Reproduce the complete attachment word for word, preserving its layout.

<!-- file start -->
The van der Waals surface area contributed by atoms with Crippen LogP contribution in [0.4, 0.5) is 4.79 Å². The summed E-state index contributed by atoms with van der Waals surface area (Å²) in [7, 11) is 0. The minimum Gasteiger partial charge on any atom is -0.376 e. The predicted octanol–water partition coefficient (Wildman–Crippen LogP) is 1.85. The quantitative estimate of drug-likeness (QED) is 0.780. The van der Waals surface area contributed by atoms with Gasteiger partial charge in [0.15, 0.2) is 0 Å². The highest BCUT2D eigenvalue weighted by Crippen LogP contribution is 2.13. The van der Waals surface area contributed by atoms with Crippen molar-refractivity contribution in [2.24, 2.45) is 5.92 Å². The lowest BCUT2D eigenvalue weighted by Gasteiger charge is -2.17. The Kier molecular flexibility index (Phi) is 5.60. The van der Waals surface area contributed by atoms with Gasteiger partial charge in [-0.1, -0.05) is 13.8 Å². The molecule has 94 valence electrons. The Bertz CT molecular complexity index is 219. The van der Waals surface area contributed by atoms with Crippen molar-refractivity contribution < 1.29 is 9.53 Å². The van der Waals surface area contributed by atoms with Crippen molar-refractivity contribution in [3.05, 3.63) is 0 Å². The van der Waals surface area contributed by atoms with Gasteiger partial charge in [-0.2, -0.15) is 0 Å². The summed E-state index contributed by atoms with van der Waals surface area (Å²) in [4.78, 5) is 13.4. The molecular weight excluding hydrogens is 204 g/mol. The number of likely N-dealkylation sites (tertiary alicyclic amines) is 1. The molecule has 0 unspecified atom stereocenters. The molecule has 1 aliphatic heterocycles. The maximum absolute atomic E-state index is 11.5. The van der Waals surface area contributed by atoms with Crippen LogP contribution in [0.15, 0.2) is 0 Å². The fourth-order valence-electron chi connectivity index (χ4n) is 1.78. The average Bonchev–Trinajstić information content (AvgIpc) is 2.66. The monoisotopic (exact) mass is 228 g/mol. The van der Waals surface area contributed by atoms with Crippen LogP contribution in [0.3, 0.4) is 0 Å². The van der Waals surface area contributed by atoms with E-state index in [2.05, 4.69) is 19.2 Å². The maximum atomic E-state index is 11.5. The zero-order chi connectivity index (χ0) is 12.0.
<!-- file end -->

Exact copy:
The van der Waals surface area contributed by atoms with Crippen LogP contribution in [0.4, 0.5) is 4.79 Å². The summed E-state index contributed by atoms with van der Waals surface area (Å²) in [7, 11) is 0. The minimum Gasteiger partial charge on any atom is -0.376 e. The predicted octanol–water partition coefficient (Wildman–Crippen LogP) is 1.85. The quantitative estimate of drug-likeness (QED) is 0.780. The van der Waals surface area contributed by atoms with Gasteiger partial charge in [0.15, 0.2) is 0 Å². The highest BCUT2D eigenvalue weighted by Crippen LogP contribution is 2.13. The van der Waals surface area contributed by atoms with Crippen molar-refractivity contribution in [2.24, 2.45) is 5.92 Å². The lowest BCUT2D eigenvalue weighted by Gasteiger charge is -2.17. The Kier molecular flexibility index (Phi) is 5.60. The van der Waals surface area contributed by atoms with Gasteiger partial charge in [-0.1, -0.05) is 13.8 Å². The molecule has 94 valence electrons. The Bertz CT molecular complexity index is 219. The van der Waals surface area contributed by atoms with Crippen molar-refractivity contribution < 1.29 is 9.53 Å². The van der Waals surface area contributed by atoms with Crippen molar-refractivity contribution in [3.05, 3.63) is 0 Å². The van der Waals surface area contributed by atoms with Gasteiger partial charge in [-0.2, -0.15) is 0 Å². The summed E-state index contributed by atoms with van der Waals surface area (Å²) in [4.78, 5) is 13.4. The molecular weight excluding hydrogens is 204 g/mol. The number of likely N-dealkylation sites (tertiary alicyclic amines) is 1. The molecule has 0 unspecified atom stereocenters. The molecule has 1 aliphatic heterocycles. The maximum absolute atomic E-state index is 11.5. The van der Waals surface area contributed by atoms with Crippen LogP contribution in [0.15, 0.2) is 0 Å². The fourth-order valence-electron chi connectivity index (χ4n) is 1.78. The average Bonchev–Trinajstić information content (AvgIpc) is 2.66. The monoisotopic (exact) mass is 228 g/mol. The van der Waals surface area contributed by atoms with Crippen LogP contribution in [0.3, 0.4) is 0 Å². The van der Waals surface area contributed by atoms with E-state index in [2.05, 4.69) is 19.2 Å². The maximum atomic E-state index is 11.5. The zero-order chi connectivity index (χ0) is 12.0.